COVID-19 and Communication: what impression is the EU making?

, by Théo Verdier, translated by Fani Mitaki

All the versions of this article: [English] [français]

COVID-19 and Communication: what impression is the EU making?
Ursula von der Leyen on the 26th March in Brussels. Credit: European Union. Source: EC - Audiovisual Service

While EU institutions took a long time to respond to the spread of coronavirus, they are now intensifying their efforts to coordinate member states and mobilise the Community’s resources. However, it may be more difficult to convince the public that they really have taken action.

“You never get a second chance to make a good first impression”, as the saying goes. It applies perfectly to the EU during this period. For a long time, the European Commission appeared to be waiting, torn between its willingness to coordinate the different member states and its lack of authority in the health sector.

Ursula von der Leyen, the president of the EU’s executive branch, has herself admitted that she underestimated the virus.

Off to a late start

This “delay”, as the journalist Nora Hamadi called it in remarks reported by the Jean Jaurès Foundation, has occurred “in the same way as in the European capitals”. The Secretary of State for European Affairs, Amélie de Montchalin, described the reaction of European governments in the left-wing French newspaper “Libération”. According to her, they went through three phases:”observation“, then”astonishment“with impulsive reactions —such as France and Germany’s decision to restrict intra-European exports of medical equipment— and finally the”start of mobilisation", which began with the first online meeting of the European Council on the 10th March, dedicated to the current health crisis.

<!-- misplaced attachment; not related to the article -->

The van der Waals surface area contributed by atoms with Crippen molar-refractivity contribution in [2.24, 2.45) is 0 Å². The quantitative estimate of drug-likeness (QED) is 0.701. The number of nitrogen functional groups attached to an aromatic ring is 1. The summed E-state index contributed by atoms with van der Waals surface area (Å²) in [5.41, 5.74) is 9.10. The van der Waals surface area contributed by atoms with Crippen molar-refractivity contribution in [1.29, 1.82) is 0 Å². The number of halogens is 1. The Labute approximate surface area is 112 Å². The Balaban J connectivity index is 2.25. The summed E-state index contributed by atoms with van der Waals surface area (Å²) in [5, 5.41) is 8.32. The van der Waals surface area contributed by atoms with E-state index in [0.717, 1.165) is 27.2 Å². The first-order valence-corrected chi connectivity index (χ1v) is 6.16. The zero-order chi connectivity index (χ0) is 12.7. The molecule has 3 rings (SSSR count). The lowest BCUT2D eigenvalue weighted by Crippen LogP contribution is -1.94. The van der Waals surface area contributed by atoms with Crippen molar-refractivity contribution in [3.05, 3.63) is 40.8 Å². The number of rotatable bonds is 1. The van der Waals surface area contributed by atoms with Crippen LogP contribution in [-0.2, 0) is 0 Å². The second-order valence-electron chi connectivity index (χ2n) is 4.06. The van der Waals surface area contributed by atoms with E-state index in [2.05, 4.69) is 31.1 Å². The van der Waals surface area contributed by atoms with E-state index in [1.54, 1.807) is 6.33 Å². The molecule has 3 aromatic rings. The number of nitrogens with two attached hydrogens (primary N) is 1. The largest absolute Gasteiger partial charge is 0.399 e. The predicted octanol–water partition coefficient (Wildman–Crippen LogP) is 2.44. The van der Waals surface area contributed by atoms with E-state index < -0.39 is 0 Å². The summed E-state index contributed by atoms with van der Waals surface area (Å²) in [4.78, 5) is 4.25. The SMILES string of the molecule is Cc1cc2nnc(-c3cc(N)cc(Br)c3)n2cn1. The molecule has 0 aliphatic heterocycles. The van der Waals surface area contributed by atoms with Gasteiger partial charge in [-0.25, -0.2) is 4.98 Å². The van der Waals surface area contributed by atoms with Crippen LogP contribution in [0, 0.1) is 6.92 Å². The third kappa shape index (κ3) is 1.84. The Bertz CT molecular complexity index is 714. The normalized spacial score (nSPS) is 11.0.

The European Community is far from the only one to blame for the EU’s disorganisation. The image of a Europe incapable of working together is not without consequences. Italy has expressed a feeling of great abandonment, faced as it is with the purported lack of European solidarity. “I say this as a passionate European, Europe should have worked together immediately,” said Sandra Zampa, Italian Vice-Minister of Health, in an interview with Ouest France newspaper, before admitting: “the President of the European Commission should have immediately called in those responsible for health, even if it is a national matter”.

The EU’s tasks: coordinating the member states and mobilising the Community’s resources

This article does not aim to provide an exhaustive list of the measures taken at the European level to fight the epidemic. However, we can outline its main approaches:

 On the economic front, the European Commission has started a strategy to guarantee national governments a flexible aid system and budgetary stability. EU finance ministers have agreed a €500 billion package to help EU member states pay for medical costs and rebuild national economies. The European Central Bank announced the €750 billion Pandemic Emergency Purchase Programme (PEPP). The package was accompanied by measures to support the economy. The proposal for “corona-bonds” to share part of the European debt was nevertheless rejected by Germany and the Netherlands on 26 March.

 Regarding borders, the European Council supported the European Commission’s proposal to restrict entry at the EU’s external borders for 30 days. The Commission is now working to limit the impact of the re-establishment of national border controls by setting up “green lanes” fast-tracking essential goods.